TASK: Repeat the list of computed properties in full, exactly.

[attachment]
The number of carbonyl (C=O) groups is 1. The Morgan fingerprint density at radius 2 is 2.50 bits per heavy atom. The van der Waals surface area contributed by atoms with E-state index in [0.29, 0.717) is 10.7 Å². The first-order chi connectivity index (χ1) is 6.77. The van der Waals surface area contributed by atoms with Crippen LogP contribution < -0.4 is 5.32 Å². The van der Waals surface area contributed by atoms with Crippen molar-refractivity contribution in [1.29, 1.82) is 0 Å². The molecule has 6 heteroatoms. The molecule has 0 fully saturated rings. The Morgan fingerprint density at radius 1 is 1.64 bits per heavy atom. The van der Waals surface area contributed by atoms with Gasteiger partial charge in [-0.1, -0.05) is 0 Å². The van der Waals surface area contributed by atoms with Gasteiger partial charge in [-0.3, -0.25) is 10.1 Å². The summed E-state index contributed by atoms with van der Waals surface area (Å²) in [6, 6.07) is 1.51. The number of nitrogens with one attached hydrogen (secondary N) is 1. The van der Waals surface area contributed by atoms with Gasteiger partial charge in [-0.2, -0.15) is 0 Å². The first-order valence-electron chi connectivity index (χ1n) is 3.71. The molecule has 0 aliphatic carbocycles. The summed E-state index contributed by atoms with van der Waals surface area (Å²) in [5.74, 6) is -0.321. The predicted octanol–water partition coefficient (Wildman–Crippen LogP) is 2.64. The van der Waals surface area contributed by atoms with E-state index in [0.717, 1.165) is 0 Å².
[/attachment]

The number of carbonyl (C=O) groups is 1. The Morgan fingerprint density at radius 2 is 2.50 bits per heavy atom. The van der Waals surface area contributed by atoms with E-state index in [0.29, 0.717) is 10.7 Å². The first-order chi connectivity index (χ1) is 6.77. The van der Waals surface area contributed by atoms with Crippen LogP contribution < -0.4 is 5.32 Å². The van der Waals surface area contributed by atoms with Crippen molar-refractivity contribution in [1.29, 1.82) is 0 Å². The molecule has 6 heteroatoms. The molecule has 0 fully saturated rings. The Morgan fingerprint density at radius 1 is 1.64 bits per heavy atom. The van der Waals surface area contributed by atoms with Gasteiger partial charge in [-0.1, -0.05) is 0 Å². The van der Waals surface area contributed by atoms with Gasteiger partial charge in [-0.3, -0.25) is 10.1 Å². The summed E-state index contributed by atoms with van der Waals surface area (Å²) in [6, 6.07) is 1.51. The number of nitrogens with one attached hydrogen (secondary N) is 1. The van der Waals surface area contributed by atoms with Gasteiger partial charge in [-0.2, -0.15) is 0 Å². The first-order valence-electron chi connectivity index (χ1n) is 3.71. The molecule has 0 aliphatic carbocycles. The summed E-state index contributed by atoms with van der Waals surface area (Å²) in [5.74, 6) is -0.321. The predicted octanol–water partition coefficient (Wildman–Crippen LogP) is 2.64. The van der Waals surface area contributed by atoms with E-state index in [0.717, 1.165) is 0 Å².